Preserving My Tomatoes

Well, I guess I got what I wanted. A bumper tomato harvest. This year’s weather in British Columbia couldn’t have been more ideal for tomato plants; sun, sun and more sun. I am so excited about all these wonderful tomatoes.

I have so many that I am giving a bag to anyone that comes by our house these days – exactly like how someone growing more than one zucchini plant would do with zucchinis haha.

Heirloom tomatoes

With all these homegrown tomatoes it’s time to get in the kitchen and preserve them for the winter!

It is time to preserve some tomatoes, so we get to enjoy the taste of summer in the middle of the winter. My favourite methods are to either make tomato sauce and can it or to make oven roasted tomatoes and freeze them.

How I make tomato sauce

First thing I’d recommend you do is to put your favourite radio station or your favourite album on (might as well hit ‘repeat’) as you will be in the kitchen for a while. My second recommendation is to put an apron on… things are about to get messy!

Then I fill a big bowl with water and 1/4 cup of white vinegar and about two tablespoons of salt. I put the tomatoes in the water for a few minutes. This is mostly to get rid of any bugs that are hiding in the crevices, which there are a lot of in one of my favourite tomatoes to grow, black krim.

I rinse the tomatoes off and transfer them to a cutting board, I cut any ‘bad stuff’ off and cut the tomatoes into smaller chunks. I transfer the tomatoes to a large pot and soften the tomatoes for 5-10 minutes. I find that the softening makes it easier to run the through my food mill. However, I know that a lot of people don’t bother with this step, they simply chop the tomatoes and put them through their food mill.

My food mill was given to be by a friend and it is saving me hours of work removing the tomato skin. A food mill does a great job of removing the skin and the majority of the seeds (a few always seem to sneak through). The tomato skin and seed go straight to my compost bin (hmm… maybe that’s why I get volunteer tomato plants all over the garden every year…).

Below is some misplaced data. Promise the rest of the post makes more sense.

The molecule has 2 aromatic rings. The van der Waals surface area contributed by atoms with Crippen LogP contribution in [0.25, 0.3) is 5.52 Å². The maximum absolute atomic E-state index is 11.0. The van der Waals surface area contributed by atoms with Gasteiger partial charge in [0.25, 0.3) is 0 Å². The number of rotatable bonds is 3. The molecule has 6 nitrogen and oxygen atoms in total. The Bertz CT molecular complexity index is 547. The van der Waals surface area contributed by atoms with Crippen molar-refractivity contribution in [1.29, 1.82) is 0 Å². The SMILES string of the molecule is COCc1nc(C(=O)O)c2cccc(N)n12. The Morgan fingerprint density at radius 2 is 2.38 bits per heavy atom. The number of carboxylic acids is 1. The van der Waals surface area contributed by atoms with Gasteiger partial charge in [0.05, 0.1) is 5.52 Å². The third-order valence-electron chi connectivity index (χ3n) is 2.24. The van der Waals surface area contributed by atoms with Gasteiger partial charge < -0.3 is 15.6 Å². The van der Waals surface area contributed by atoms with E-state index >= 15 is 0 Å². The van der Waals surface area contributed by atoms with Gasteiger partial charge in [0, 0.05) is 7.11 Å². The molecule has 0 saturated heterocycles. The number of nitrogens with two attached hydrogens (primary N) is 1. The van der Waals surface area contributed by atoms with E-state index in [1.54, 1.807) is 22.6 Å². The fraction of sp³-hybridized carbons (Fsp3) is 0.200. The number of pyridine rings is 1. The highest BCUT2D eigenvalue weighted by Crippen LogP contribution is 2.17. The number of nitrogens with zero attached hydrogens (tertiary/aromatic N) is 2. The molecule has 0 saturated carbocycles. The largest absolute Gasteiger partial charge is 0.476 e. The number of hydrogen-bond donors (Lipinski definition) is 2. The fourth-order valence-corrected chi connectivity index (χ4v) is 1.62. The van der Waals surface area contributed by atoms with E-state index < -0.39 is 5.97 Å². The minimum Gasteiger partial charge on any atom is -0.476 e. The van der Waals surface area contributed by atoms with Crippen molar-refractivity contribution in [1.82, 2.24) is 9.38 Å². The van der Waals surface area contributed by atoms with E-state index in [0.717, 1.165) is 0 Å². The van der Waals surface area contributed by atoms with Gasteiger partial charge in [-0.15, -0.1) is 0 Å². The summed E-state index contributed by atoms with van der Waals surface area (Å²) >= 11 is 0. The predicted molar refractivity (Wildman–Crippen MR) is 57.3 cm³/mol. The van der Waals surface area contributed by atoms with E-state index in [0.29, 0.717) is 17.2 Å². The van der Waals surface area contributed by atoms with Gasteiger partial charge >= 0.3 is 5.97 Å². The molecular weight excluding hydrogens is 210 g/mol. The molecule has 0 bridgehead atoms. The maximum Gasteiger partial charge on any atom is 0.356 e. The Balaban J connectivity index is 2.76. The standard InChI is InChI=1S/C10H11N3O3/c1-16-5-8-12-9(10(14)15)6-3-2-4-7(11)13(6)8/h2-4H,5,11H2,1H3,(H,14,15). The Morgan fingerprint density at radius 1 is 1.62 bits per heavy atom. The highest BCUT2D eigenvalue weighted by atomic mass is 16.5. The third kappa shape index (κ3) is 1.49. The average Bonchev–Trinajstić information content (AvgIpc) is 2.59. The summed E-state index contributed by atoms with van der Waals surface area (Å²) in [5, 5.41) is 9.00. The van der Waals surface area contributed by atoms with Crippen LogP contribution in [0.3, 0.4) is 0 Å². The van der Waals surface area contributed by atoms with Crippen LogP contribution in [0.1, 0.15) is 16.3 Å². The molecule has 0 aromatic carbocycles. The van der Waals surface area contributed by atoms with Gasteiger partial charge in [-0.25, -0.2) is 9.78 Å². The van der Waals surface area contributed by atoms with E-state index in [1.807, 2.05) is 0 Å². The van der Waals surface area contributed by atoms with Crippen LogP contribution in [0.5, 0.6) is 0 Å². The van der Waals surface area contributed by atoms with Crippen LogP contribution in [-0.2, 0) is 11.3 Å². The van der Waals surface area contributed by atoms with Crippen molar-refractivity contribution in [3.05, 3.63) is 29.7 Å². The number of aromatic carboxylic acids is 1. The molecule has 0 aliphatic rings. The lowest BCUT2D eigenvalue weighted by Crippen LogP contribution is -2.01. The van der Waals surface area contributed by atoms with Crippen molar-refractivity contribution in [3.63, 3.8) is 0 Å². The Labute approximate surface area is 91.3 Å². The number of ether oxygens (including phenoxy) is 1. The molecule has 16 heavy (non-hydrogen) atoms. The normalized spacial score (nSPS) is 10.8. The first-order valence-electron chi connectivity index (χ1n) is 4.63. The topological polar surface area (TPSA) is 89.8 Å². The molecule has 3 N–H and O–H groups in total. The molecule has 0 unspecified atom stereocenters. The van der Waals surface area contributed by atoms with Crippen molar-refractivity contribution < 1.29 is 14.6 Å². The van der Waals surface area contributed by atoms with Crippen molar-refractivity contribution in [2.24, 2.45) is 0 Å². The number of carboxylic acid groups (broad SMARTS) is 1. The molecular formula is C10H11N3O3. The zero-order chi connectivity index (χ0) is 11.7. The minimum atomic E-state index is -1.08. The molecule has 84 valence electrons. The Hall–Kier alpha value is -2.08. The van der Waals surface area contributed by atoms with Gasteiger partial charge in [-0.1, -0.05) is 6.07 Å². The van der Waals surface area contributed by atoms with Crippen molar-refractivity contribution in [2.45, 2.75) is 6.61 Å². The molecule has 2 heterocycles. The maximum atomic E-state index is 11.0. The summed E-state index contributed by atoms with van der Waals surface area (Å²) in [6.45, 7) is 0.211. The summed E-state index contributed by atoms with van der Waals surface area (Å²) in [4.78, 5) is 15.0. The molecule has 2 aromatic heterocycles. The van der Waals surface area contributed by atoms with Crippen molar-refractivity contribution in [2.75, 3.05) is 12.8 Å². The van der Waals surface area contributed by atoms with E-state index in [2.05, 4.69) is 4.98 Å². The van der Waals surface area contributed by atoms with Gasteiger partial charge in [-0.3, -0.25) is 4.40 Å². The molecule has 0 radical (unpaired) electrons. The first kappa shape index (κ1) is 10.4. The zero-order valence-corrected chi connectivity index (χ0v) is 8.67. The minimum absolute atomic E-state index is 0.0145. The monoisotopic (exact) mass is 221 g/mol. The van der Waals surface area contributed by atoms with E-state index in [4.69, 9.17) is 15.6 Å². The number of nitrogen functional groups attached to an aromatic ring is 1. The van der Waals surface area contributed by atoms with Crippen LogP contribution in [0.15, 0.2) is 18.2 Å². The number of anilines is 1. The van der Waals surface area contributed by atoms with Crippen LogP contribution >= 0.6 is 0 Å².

Food mill

A food mill is a handy tool to get rid of the skin and (most of) the seeds.

If you don’t have a food mill to remove the skin with just cut the stem out and cut an X in the bottom of the each tomato (just piercing the skin). Pop them in boiling water for about a minute. Remove the tomatoes from the boiling water with a strainer spoon and let them cool down a bit before you remove the skin. Then mash them with a potato masher – go on, get all those frustrations out and put all that energy into making a delicious homemade tomato sauce.

Tip: Instead of throwing the tomato skin away, make some Anna’s Italian Salt with it.

Then I put the tomato sauce on medium heat in a pot with a thick bottom for a couple of hours until it is more saucy and less watery. I make sure to keep an eye on the tomatoes and stir every 30 minutes, so the sauce does not burn to the bottom. I adjust the heat so it is a simmer and not a boil.

When I am happy with the consistency I can the tomato sauce and pat myself on the shoulder for a job well done. There are so many different opinions on the proper ways to can. To stay on the safe side I suggest you use a guide like this from the USDA to can your tomatoes.

Homemade tomato sauce

I let the tomato sauce simmer for a couple of hours until I am happy with the thickness.

Oven roasted tomatoes

Oven roasted tomatoes are simply delicious. I love having some of these on hand in my freezer to add to stews and roasted veggies during the winter. A handful of these little wonders will take you straight back to summer. The roasting of the tomatoes makes them caramelized and sweet. Just thinking about it makes me start drooling.

Oven roasted tomatoes

Oven roasted tomatoes are a great addition to pizzas and stews in the winter. Simply delicious!

Here’s how I make my oven roasted tomatoes.

This is usually where I use my smaller tomatoes, golf ball sized and smaller. I give them a good wash. Everything in my garden is organic and the smaller tomatoes don’t have crevices that bugs can hide in, so I don’t go too crazy with the washing of them.

I cut the tomatoes in half and put them in a bowl. I add some twigs of oregano, thyme and rosemary. And then I usually break up a whole head of garlic and add them all to the bowl. I pour a generous amount of extra virgin olive oil over everything and mix everything together.

I put everything out in a single layer on a big cookie sheet with parchment paper (or better, a silicone mat – to reduce waste) and pop everything in a 400F oven for about 30 minutes.

Once they have cooled down a bit I transfer them to glass containers and put them in the freezer. They are delicious on top of pizzas and in soups during the winter. Yum!

What are your favourite ways to preserve your tomatoes? Please share in the comment section below.



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